On Thursday, ISIS fighters in Iraq seized one of Saddam Hussein's former chemical weapons plants that still contains a stockpile of old weapons, according to AFP. The latest attacks by militants would expectedly raise global security concerns due to existing fear of terror in the Middle East. Üzümcü stated that the rebel group does not possess toxic chemical agents which could pose a threat to global and regional security. "Currently, 12 active chemical weapons production facilities need to be destroyed. There are no considerable amounts of chemicals left in Syria," said Üzümcü, pointing out, "Even if ISIS militants are able to seize stockpiles of these weapons, this would not create a significant security problem in the region."
U.S. State Department spokesperson Jen Psaki said on Thursday any remaining materials in the production facilities cannot be used to create a functional weapon for military purposes because they are old and "very difficult, if not impossible, to safely move."
The OPWC, an inter-governmental organization located in The Hague, is responsible for the destruction of chemical weapons, as well as the prevention of their re-emergence. Many states bound by the Chemical Weapons Convention (CWC) to destroy chemical weapons are obliged to place the highest priority on the safety of people and on protecting the environment.
Albania, India and a third country, which does not want to be named, have completed destruction. Russia has completed destruction of 80 percent of its chemicals. The elimination process continues in five different production facilities under the observation of Fact-Finding Mission (FFM) staff. The OPCW expects that Russia will be able to remove all its chemicals by the end of 2015. The United States has also removed 90 percent of its chemicals, reportedly spending $26 billion (TL 55.6 billion) to establish neutralization facilities in Kentucky and Colorado.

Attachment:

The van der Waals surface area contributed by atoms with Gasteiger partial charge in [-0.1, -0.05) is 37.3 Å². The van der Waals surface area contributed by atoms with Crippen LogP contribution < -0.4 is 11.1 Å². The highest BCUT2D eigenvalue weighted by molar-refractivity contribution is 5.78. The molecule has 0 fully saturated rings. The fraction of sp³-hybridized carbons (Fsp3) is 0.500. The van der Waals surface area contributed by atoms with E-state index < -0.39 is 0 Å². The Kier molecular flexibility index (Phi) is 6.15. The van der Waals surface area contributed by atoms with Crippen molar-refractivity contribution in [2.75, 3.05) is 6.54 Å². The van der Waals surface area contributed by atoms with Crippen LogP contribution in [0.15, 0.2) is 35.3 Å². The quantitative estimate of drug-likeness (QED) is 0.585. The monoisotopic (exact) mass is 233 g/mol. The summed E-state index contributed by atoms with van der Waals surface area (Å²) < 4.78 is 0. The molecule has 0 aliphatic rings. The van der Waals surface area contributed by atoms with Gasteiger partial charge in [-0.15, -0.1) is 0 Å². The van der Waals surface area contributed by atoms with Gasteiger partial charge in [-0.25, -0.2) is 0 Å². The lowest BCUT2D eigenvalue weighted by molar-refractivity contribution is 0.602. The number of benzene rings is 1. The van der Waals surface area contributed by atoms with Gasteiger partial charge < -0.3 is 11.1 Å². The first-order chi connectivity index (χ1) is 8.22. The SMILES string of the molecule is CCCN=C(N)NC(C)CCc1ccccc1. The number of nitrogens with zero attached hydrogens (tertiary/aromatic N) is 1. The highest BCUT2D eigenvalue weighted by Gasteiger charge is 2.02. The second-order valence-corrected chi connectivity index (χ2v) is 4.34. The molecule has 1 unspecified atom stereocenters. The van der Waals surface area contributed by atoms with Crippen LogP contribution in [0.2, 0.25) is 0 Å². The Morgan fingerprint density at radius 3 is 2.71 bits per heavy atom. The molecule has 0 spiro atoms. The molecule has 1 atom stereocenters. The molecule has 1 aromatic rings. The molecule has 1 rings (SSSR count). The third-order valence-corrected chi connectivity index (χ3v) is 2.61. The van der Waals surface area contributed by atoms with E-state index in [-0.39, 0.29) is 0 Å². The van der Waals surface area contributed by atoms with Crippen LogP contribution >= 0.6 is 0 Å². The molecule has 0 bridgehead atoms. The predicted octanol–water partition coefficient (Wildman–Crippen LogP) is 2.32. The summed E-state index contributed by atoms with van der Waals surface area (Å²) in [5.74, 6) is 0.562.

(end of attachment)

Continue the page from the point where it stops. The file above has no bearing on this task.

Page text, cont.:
According to OPCW reports prepared in 2013, 57.32 percent of the 8.67 million chemical munitions and containers covered by the CWC have been verifiably destroyed. The same reports states that of 72,531 metric tons of chemical agents, 58,528 metric tons have been destroyed. According to 2014 data, the director general stated that 18 percent of chemicals remain to be destroyed.
During the meeting, Üzümcü also underscored that their goal is to make 190 states parties to implement the Convention. He also points out that national legal regulation is required for the implementation of the convention, adding that 80 member states have failed to make their regulations.
OPCW Director Ahmet Üzümcü participated in The Academic Council on the United Nations System (ACUNS) 2014 Annual Meeting which was hosted on 19-21 June, 2014 by Kadir Has University. Scholars and experts in relevant fields participating in this meeting entitled "Global Governance: Engaging New Norms and Emerging Challenges" found the opportunity to address a number of questions concerning the reliability and effectiveness of contemporary global governance.
Director General Üzümcü took office on July 25, 2010. Prior to his appointment, he served as the permanent representative of Turkey to the UN Office in Geneva from 2002 to 2004. He also served as consulate general in Aleppo, Syria and ambassador to Israel from 1999 to 2002